Also interesting about Black History week (oh no, month!), Debra. I suppose I can see where they are coming from, but it is a bit sickening all this ghettoising. I am a “woman” (last time I looked) but why should I have anything in common with the other 50-ish per cent of the planet (eg Victoria B?) for that reason alone?
    Norm/Uriah, I am quite impressed by the history they teach my other daughter (older). Admittedly it is modern stuff, but she has got a good overview of Europe post 1914 — eg at the moment she is studying the Vietnam war and I haven’t yet spotted any political correctness, all seems un-spun and to cover the complexities. And her teachers assure her that A level (which she’ll be doing next year) is a whole different ballpark — so I will cling to my optimism! But it is sad, the ways that a child can be “put off” science, by this ludicrous heavy-handed approach. Thank heavens I was on homework duty last night and not Malcolm, as she’d have been even more embarrassed than she was already.

  6. “It is a truth universally acknowledged that a single sperm in possession of a good fortune shall be in want of an egg.”
    The rest is up to your daughter, Maxine.
    Detectives Beyond Borders
    “Because Murder Is More Fun Away From Home”

  7. Sorry Peter, but I have to disagree a little, a lot, possibly.
    “It is a truth universally acknowledged that a single sperm in possession of good stamina shall be in want of an egg and have good chance of making its destination.”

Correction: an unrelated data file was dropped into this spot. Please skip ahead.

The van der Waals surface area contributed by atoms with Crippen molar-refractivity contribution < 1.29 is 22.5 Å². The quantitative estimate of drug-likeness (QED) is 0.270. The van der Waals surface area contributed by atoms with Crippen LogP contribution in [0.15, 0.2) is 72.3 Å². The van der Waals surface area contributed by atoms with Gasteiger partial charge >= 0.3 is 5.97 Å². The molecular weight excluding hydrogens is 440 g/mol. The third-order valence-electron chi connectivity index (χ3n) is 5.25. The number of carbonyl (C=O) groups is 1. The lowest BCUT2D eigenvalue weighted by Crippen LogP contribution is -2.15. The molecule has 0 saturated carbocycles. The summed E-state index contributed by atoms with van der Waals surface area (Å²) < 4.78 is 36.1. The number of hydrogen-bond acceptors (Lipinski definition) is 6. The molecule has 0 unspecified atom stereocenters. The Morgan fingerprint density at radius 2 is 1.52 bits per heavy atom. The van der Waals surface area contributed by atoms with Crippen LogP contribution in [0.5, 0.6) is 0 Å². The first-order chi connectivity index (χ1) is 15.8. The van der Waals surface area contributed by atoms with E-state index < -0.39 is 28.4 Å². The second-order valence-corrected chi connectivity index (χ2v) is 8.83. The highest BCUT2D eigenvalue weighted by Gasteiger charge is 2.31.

“Good fortune” doesn’t come into it – as far as I know. It’s the powerful little up front and overly ambitious raider that makes the grade eventually. With good power of tail, Mr Hittin-it Sperm outdoes all his rivals in the vicinity and zaps forth to make a new life.
    “Good fortune” does play a part in the case of perceived infertility. When the odds are down and the awful truth is known, luck is all you can hope for.
    Regardless of what life teaches us as the norm; life pursues many variables. His bits or her bits sometimes present difficulties to the accepted norm. You fight them with more difficulty or you accept them, perhaps after a long haul of disappointment.
    That ever powerful sperm may not be enough to make the grade.
    Let’s be blunt here, and this is not for 13 yr old learning Jenny, right now.
    Men can have a low sperm count for all sorts of reasons; they can produce sperm that does not make the grade when it comes to medium-term travel; women can have all sorts of reasons to make ovulation difficult or absent.
    When I looked at the facts some time ago, in today’s age, I thought it was unlikely we could ever produce. But somehow we manage it.
    It’s really hard for some to make the family they aspire to. Easier for others.

  8. Interesting, Crimeficreader — I remember learning in some biology class once that what made it hardest for humans to reproduce is our bipedalism — but of course I’m so old that this was before the days of women “leaving it too late” to try to conceive.
    Jenny is only 11, not 13, which may add further weight to the point of view that all this graphic sex and reproduction is rather — to use an apt metaphor — “over-egging the pudding”.

  9. Oh, I like that “over-egging the pudding.” I shall put it in the folder with “a curate’s egg.” I wonder if anyone has ever done a comparison of food metaphors, cross culturally. And, if so, I wonder if G.B. has the most food metaphors involving eggs.
    Not sure what America’s central food metaphor would be: Something with red meat, probably.
    Peter, I liked your pun on “Pride & Prejudice.” So interesting that sperm are so single minded when the fellow harboring them is often anything but.